Sisters Keep a Tradition with Santa
By Mina Corpuz
LEOMINSTER -- Sisters Stefanie Preville and Tammy Walsh take their Christmas pictures seriously. For nearly 40 years, they haven’t missed a shot with Santa at the Whitney Mall.
“We knew we had to do it because it was our only tradition,” said Preville, who is 39.
They could have stopped when they were teenagers, but they have continued to take the pictures because it’s an opportunity for the sisters to bond and because taking them is fun.
Their parents, Paul and Jane Walsh, took Preville for Christmas photos when she was a baby in 1979. When her sister came along the next year, they started taking the pictures together.
In their first holiday picture together, toddler Preville sat on Santa’s knee and baby Walsh was cradled in his arm. Both girls were crying.
Each photo documented fashion and hairstyle changes and how the sisters grew over the years, including awkward teenage years, they said.
There were a few years old when they wore matching T-shirts, including ones that say “Santa’s favorite brunette” and “Santa’s favorite blonde.” In 1993, they both posed in leather bomber jackets.
More recently, they have dressed more formally and coordinated the color of their outfits, Preville said. They often go shopping together to find the right looks for the pictures.
“We just keep getting fancier,” said Walsh, who is 38.
This year’s picture features Preville and Walsh in navy blue dresses with silver accessories and shoes.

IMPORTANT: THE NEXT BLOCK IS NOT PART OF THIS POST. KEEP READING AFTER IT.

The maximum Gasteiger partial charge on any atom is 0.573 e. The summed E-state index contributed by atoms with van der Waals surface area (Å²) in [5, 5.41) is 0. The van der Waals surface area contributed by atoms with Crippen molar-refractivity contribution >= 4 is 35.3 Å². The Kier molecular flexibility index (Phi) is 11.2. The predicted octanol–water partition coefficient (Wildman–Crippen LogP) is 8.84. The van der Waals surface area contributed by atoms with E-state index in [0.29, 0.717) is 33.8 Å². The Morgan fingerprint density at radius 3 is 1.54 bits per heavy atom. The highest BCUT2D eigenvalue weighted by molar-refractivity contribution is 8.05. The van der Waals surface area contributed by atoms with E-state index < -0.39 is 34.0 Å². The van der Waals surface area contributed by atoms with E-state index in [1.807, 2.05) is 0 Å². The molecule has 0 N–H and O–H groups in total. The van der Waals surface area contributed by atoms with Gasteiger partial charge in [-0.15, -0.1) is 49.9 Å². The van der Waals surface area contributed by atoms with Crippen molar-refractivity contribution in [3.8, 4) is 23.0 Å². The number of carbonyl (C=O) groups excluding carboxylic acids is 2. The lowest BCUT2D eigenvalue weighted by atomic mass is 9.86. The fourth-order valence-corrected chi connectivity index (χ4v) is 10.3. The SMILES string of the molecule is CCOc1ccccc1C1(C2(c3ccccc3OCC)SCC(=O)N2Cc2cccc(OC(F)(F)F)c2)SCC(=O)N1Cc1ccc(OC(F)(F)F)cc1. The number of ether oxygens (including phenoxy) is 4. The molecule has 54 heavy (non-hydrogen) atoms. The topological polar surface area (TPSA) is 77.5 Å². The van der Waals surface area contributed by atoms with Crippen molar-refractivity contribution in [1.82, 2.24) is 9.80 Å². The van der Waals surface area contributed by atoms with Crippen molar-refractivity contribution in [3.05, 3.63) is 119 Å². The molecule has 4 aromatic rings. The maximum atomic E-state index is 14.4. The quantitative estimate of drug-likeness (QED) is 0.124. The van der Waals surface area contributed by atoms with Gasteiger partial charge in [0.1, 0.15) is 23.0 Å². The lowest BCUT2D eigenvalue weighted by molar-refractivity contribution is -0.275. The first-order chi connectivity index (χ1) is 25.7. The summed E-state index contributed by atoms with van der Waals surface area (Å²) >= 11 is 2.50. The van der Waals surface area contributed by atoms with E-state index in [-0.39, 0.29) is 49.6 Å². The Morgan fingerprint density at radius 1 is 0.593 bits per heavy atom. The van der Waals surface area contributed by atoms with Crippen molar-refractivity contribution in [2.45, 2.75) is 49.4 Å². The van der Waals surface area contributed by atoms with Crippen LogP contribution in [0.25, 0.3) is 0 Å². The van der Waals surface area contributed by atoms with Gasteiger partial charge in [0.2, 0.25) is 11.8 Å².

When the time comes for them to take pictures at the mall, Preville said they often get strange looks from families there.
Sometimes people will cut them in line because they don’t expect them to be waiting to pose with Santa, Walsh added.
For the past five years, they have taken pictures with the same Santa, who has recognized them and exclaimed “Sisters!” when it’s their turn, Walsh said.
When they pose with a new Santa, they explain that it’s something they’ve been doing for years and that they do it for their parents, Walsh said.
Members of the family don’t think it’s strange that they still take Christmas pictures with Santa, the sisters said, and their parents enjoy seeing the new picture each year.
“Our dad always acts surprised and says, ‘You did it again?’” Preville said.
Walsh tried to get her 17-year-old son, Austin, in on the tradition, but he didn’t really like taking the picture. One year a cousin joined them in a photo.
Their mother used to string their Santa photos onto a garland for the Christmas Tree. When the string got too long, they put the pictures into two albums, which are at Preville’s Leominster home.
Five years ago the sisters were the subject of Sentinel & Enterprise news article about their Santa pictures. A copy of the story, which included 35 years of their holiday photos, is framed and hangs on Preville’s wall.
Preville and Walsh plan to continue the Christmas picture tradition for as long as they can. In 2013, Preville said it’s something they will be doing into their 90s.
There will be a time when they run out of colors to coordinate for outfits, so they might have to switch to themes for the Christmas pictures, Walsh said.
“What are we going to do next?” she wondered.
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